Long-Term Detention of Illegal Immigrant Children Rejected By US Supreme Court
Long-Term Detention of Illegal Immigrant Children Rejected By US Supreme Court: A U.S. federal judge rejected the Trump administration’s request to allow long-term detention of illegal immigrant children, a legal setback for President Donald Trump’s push to detain immigrant families taken into custody at the U.S.-Mexico border.
Los Angeles U.S. District Court Judge Dolly Gee dismissed as “dubious” and “unconvincing” the U.S. Justice Department’s proposal to modify a 1997 settlement known as the Flores Agreement, which says that children cannot be held in detention for long periods.
The government made its request in June after public outcry over its policy of separating children from parents who entered the United States illegally. A judge in a different case in San Diego ordered the government last month to reunite the families it had separated.
The government asserted in its Flores filing that the San Diego ruling would necessitate longer-term detention of children, since that would be the only way to both reunite them with their parents and keep the parents incarcerated during their immigration proceedings.
Gee rejected that argument.
“Defendants advance a tortured interpretation of the Flores Agreement in an attempt to show that the … injunction permits them to suspend the Flores release and licensure provisions,” she wrote.
Previous administrations often released families apprehended at the border to pursue their immigration claims while living freely in the United States. But Trump has vowed to end what he calls “catch-and-release.”
In a statement, U.S. Justice Department spokesman Devin O’Malley said the administration disagreed with the ruling but said it appeared to allow the government to continue some practices.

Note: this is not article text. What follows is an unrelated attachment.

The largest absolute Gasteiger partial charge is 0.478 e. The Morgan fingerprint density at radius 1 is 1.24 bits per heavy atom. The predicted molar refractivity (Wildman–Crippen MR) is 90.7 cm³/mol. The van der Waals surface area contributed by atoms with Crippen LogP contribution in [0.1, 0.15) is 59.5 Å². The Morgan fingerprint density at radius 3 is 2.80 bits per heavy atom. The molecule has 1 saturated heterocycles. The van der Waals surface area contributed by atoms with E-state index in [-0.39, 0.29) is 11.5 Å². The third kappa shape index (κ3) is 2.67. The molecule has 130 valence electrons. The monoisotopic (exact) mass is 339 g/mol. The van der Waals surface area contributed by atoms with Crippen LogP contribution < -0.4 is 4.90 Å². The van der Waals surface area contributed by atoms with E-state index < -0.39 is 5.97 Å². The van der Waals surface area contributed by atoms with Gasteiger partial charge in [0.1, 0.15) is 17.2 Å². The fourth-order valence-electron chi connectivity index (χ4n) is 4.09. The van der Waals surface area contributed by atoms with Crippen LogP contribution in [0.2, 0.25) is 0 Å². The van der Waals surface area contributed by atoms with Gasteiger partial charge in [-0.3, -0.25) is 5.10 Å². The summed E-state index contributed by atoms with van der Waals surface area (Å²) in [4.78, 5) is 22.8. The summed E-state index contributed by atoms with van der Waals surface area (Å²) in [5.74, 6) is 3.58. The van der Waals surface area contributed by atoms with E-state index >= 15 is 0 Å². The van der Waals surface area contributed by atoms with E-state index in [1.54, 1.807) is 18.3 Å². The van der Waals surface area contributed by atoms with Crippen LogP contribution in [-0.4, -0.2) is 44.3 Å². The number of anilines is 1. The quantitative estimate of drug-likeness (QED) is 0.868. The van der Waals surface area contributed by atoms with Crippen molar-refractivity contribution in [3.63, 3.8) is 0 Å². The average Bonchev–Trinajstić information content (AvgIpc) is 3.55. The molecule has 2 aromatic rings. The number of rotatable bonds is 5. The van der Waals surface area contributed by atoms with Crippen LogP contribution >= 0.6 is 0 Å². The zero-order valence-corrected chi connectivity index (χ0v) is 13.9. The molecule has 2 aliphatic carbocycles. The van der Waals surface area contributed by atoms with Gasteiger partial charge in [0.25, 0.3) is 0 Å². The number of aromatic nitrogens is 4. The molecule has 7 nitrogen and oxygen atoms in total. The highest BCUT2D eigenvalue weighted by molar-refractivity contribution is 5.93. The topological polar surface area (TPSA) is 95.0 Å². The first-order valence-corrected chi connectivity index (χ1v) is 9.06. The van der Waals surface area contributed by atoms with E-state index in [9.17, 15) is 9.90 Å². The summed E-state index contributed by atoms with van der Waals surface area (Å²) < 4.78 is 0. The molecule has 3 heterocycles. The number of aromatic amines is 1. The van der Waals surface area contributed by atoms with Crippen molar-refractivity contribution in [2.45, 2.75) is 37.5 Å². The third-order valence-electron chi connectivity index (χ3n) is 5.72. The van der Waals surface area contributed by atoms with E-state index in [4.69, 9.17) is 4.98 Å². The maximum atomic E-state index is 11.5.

“Parents who cross the border will not be released and must choose between remaining in family custody with their children pending immigration proceedings or requesting separation from their children so the child may be placed with a sponsor,” he said.
The plaintiff’s attorney Peter Schey disputed that interpretation, saying the judge’s ruling deals with children and “does not address laws, regulations or rules dealing with the release of parents.”
Gee called the administration’s request for relief from the Flores agreement “a cynical attempt to shift responsibility to the judiciary for over 20 years of congressional inaction and ill-considered executive action.”
Last week John Mendez, a U.S. District Court Judge in Sacramento appointed by former President George W. Bush, struck a similar note in a ruling on a case challenging California’s sanctuary law.
Mendez said he was joining an “ever-growing chorus” of judges to urge “elected officials to set aside the partisan and polarizing politics dominating the current immigration debate and work in a cooperative and bi-partisan fashion toward drafting and passing legislation that addresses this critical political issue.”
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